Credit Meredith Nierman / WGBH News

  • Cornell Law Professor John Blume talked about the death penalty phase in the trial of convicted Marathon bomber Dzhokhar Tsarnaev. Afterwards, Jim and Margery took calls from listeners as to whether they thought Tsarnaev should face the death penalty instead of life imprisonment.
  • Now that the 119th Boston Marathon is in the books, listeners called into the show to say whether they thought Boston could stage an even bigger event: the 2024 Summer Olympics.
  • Attorney General Maura Healey joined BPR for her regular "Ask the A.G." segment. (Starts at 1:21:15)
  • Jared Bowen — host of Open Studio with Jared Bowen — dropped by Studio Three for a local arts roundup. (Starts at 1:57:22)
  • Nancy Koehn is a historian at Harvard Business School, and the author of Ernest Shackleton: Exploring Leadership. She joined BPR for her regular Tuesday segment. Koehn talked about Dan Price, the CEO of Gravity Payments, who recently announced every employee at his company would get paid a minimum of $70,000 per year. (Starts at 2:22:10)

BOSTON PUBLIC RADIO
4:57 pm
Mon April 20, 2015

All Revved Up: Loretta Lynch Nomination Hold-Up, Scrutiny For Another North Charleston Cop

Loretta Lynch is US Attorney for the Eastern District of New York. She's also President Obama's nominee for US Attorney General. Her nomination has been held up for over six months.
Credit https://www.flickr.com/photos/us-mission/ / Flickr

The Revs. Irene Monroe and Emmett G. Price III were back for their regular Monday segment on BPR, "All Revved Up." They talked about the wait Loretta Lynch has endured to see whether she'll be confirmed as US Attorney General; a second officer in North Charleston, South Carolina who is now under scrutiny in the shooting death of Walter Scott; and they offered a grade of Pope Francis in light of a big announcement last week.

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BOSTON PUBLIC RADIO
4:26 pm
Mon April 20, 2015

Through War And Strife, The Boston Marathon Has Always Been A Symbol Of Resilience

Ellison 'Tarzan' Brown wins the 1939 Marathon on the eve of World War Two.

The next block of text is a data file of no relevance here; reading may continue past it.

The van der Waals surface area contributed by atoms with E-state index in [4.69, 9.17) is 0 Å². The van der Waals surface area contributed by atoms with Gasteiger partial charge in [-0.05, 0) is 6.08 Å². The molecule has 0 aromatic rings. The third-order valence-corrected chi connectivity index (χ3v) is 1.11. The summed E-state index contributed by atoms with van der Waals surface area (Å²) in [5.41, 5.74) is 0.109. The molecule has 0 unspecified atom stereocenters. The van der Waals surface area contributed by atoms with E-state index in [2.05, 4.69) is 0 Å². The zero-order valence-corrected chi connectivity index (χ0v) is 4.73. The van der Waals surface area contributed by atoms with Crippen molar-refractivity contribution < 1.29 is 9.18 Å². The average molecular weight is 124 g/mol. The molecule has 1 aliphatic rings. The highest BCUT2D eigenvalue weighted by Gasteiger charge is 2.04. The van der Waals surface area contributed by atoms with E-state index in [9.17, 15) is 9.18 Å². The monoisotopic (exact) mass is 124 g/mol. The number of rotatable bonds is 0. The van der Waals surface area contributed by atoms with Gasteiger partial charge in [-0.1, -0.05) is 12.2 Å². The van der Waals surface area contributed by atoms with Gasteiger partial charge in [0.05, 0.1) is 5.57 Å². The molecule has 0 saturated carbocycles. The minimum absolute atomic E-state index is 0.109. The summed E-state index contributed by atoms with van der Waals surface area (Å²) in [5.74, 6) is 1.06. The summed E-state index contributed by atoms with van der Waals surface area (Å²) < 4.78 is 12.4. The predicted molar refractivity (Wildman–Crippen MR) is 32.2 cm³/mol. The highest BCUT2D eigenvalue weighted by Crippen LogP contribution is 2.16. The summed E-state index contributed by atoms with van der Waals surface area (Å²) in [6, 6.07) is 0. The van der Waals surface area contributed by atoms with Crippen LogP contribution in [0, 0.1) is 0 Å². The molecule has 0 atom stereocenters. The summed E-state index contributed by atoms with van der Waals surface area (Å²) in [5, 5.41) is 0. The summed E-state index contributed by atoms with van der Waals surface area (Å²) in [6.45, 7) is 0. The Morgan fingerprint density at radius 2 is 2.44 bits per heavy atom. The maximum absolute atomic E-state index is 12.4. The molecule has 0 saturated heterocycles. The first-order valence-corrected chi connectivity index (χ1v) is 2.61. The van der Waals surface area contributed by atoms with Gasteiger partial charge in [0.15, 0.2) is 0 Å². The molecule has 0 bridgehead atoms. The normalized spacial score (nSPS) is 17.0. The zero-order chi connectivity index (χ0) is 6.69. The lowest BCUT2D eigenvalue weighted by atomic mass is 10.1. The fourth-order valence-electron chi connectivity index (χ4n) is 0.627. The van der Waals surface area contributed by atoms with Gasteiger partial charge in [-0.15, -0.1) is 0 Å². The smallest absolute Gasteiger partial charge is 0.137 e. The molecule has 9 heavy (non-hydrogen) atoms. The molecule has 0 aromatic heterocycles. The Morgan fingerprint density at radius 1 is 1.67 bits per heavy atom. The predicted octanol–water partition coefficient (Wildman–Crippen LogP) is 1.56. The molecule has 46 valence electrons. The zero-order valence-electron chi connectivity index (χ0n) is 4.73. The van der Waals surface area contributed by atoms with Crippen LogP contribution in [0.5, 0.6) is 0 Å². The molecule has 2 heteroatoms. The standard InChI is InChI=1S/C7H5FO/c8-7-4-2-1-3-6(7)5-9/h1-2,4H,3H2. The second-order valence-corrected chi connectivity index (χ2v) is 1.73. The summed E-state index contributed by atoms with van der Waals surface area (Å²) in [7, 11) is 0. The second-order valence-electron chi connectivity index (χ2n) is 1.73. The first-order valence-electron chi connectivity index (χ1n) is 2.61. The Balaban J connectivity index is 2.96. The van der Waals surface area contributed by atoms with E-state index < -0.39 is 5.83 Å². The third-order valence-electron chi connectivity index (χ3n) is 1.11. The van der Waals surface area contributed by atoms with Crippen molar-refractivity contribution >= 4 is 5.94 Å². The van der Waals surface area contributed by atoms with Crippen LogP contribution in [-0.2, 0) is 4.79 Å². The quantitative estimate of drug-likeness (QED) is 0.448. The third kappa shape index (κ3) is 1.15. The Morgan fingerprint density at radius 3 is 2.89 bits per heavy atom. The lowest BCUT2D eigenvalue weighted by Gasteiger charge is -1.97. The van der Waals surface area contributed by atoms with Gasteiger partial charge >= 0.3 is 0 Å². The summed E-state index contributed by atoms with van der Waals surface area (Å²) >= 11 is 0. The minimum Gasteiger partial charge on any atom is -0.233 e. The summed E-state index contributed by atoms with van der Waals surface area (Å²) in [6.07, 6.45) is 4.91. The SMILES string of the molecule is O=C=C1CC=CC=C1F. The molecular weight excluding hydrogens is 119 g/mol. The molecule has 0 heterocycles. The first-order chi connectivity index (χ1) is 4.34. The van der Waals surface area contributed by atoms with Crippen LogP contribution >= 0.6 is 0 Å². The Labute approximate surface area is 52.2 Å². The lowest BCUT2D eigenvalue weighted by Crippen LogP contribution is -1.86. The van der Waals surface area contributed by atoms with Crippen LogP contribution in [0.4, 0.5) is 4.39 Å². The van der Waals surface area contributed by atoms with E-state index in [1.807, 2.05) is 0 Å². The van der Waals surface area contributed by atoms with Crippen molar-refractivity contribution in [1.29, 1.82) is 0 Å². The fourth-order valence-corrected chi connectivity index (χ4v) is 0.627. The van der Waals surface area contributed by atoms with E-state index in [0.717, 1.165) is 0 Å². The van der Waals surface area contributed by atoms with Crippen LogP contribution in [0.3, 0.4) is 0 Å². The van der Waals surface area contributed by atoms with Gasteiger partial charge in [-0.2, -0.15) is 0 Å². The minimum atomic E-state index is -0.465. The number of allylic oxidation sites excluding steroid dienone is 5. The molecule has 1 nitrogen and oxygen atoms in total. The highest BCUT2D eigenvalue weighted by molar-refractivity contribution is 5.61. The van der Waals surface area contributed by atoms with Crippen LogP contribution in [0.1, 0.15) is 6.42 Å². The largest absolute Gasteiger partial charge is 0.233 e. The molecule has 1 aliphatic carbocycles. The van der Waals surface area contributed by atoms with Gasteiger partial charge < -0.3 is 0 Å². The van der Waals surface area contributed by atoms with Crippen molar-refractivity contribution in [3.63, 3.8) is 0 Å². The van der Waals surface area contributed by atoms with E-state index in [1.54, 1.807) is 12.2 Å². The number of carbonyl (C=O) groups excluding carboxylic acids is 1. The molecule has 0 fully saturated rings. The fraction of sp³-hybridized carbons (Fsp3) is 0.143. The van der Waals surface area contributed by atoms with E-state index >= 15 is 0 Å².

Credit Boston Public Library / Flickr Creative Commons

For many Bostonians, Patriots' Day marks the unofficial beginning of spring. But of course, as Charles Sennott, head of The GroundTruth Project, points out, it's also much more than that.

"The history of it is something that's a great pride of Boston," Sennott said. 

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BOSTON PUBLIC RADIO
3:53 pm
Mon April 20, 2015

A Marathon Day Edition Of BPR

Catie Copley, the resident dog of the Fairmont Copley Plaza, relaxes before the start of the 119th Boston Marathon.
Credit Meredith Nierman / WGBH News

  • WGBH News's Edgar B. Herwick III was at the start of the Boston Marathon route in Hopkinton, Mass. He joined Jim Braude and Margery Eagan to talk about what he saw at the starting line. Afterwards, Charles Sennott of The GroundTruth Project joined Jim and Margery. Sennott talked about the global reach and import of Boston's marquee sporting event. To attend the official GroundTruth launch party on April 21st, click here.
  • Suffolk University's John Nucci and Michael Astrue — former Social Security administrator — stopped by Studio Three to talk politics. They assessed all the presidential hopefuls and wannabes up in New Hampshire over the weekend. John Nucci is vice president of communications and governmental affairs at Suffolk University. [Starts at 00:25:33]
  • WGBH's Phillip Martin was at the Boston Marathon finish line to see some of the first racers cross the finish line. He talked to Jim and Margery about what he saw. [Starts at 00:42:00]
  • Jim and Margery asked listeners whether they'll run the Boston Marathon — or any marathon — next year. [Starts at 00:52:45]
  • Boston Marathon winner Amby Burfoot talked about his experience winning it in 1968, as well as why he still runs every year. [Starts at 01:18:10]
  • The Reverends Irene Monroe and Emmett G. Price III joined BPR for another installment of "All Revved Up." [Starts at 01:37:09]
  • TV critic Bob Thompson talked about a terrifying statue of Lucille Ball that some upstate New Yorkers want removed. Thompson also offered his best- and worst-of-the-week picks, and talked about a preponderance of swearing on television. [Starts at 01:59:29]
  • To finish the show, Jim and Margery asked listeners whether they though language on TV shows, and in our normal day-to-day, has gotten too coarse. [Starts at 02:25:13]
Boston Public Radio Podcast
12:43 pm
Mon April 20, 2015

BPR Cinema Classic Challenge: Stand By Me

Credit Fernando de Sousa from Melbourne, Australia via Wikimedia Commons

Next Tuesday we continue our feature where we revisit classic films and ask you: does it still hold up?  Last time we took on  the 1976 film Network, this month's challenge is the 1986 classic Stand By Me, with movie critic Garen Daly leading the charge

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Boston Public Radio Podcast
3:40 pm
Fri April 17, 2015

BPR News Quiz: Sing That Thing! Edition

In between BPR hosts Margery Eagan and Jim Braude are the coaches of Sing That Thing! Lawrence Watson, Jared Bowen, and Jane Eaglen
Credit Patricia Alvarado, WGBH